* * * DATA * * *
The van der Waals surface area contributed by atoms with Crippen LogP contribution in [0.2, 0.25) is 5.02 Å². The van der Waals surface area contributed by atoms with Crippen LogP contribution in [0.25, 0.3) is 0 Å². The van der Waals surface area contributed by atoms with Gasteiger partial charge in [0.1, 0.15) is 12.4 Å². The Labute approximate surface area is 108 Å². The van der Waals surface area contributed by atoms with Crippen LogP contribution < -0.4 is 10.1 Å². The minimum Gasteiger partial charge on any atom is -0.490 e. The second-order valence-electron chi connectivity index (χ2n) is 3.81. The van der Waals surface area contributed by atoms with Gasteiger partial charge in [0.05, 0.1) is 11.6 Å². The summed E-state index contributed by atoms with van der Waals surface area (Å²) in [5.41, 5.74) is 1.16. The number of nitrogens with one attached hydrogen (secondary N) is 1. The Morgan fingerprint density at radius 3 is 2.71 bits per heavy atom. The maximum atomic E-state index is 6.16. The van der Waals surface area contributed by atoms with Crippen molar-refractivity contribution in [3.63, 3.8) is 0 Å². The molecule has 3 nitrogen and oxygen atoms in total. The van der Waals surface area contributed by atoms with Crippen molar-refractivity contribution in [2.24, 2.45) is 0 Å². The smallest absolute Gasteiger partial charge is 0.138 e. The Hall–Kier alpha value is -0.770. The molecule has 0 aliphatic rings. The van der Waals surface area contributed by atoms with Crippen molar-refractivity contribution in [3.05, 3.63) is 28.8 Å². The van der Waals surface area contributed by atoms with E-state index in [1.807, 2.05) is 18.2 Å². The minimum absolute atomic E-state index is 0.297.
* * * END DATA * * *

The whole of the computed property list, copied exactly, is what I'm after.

The van der Waals surface area contributed by atoms with Crippen LogP contribution in [0.2, 0.25) is 5.02 Å². The van der Waals surface area contributed by atoms with Crippen LogP contribution in [0.25, 0.3) is 0 Å². The van der Waals surface area contributed by atoms with Gasteiger partial charge in [0.1, 0.15) is 12.4 Å². The Labute approximate surface area is 108 Å². The van der Waals surface area contributed by atoms with Crippen LogP contribution < -0.4 is 10.1 Å². The minimum Gasteiger partial charge on any atom is -0.490 e. The second-order valence-electron chi connectivity index (χ2n) is 3.81. The van der Waals surface area contributed by atoms with Gasteiger partial charge in [0.05, 0.1) is 11.6 Å². The summed E-state index contributed by atoms with van der Waals surface area (Å²) in [5.41, 5.74) is 1.16. The number of nitrogens with one attached hydrogen (secondary N) is 1. The Morgan fingerprint density at radius 3 is 2.71 bits per heavy atom. The maximum atomic E-state index is 6.16. The van der Waals surface area contributed by atoms with Crippen molar-refractivity contribution in [3.63, 3.8) is 0 Å². The molecule has 3 nitrogen and oxygen atoms in total. The van der Waals surface area contributed by atoms with Crippen molar-refractivity contribution in [2.24, 2.45) is 0 Å². The smallest absolute Gasteiger partial charge is 0.138 e. The Hall–Kier alpha value is -0.770. The molecule has 0 aliphatic rings. The van der Waals surface area contributed by atoms with Crippen molar-refractivity contribution in [3.05, 3.63) is 28.8 Å². The van der Waals surface area contributed by atoms with E-state index in [1.807, 2.05) is 18.2 Å². The minimum absolute atomic E-state index is 0.297.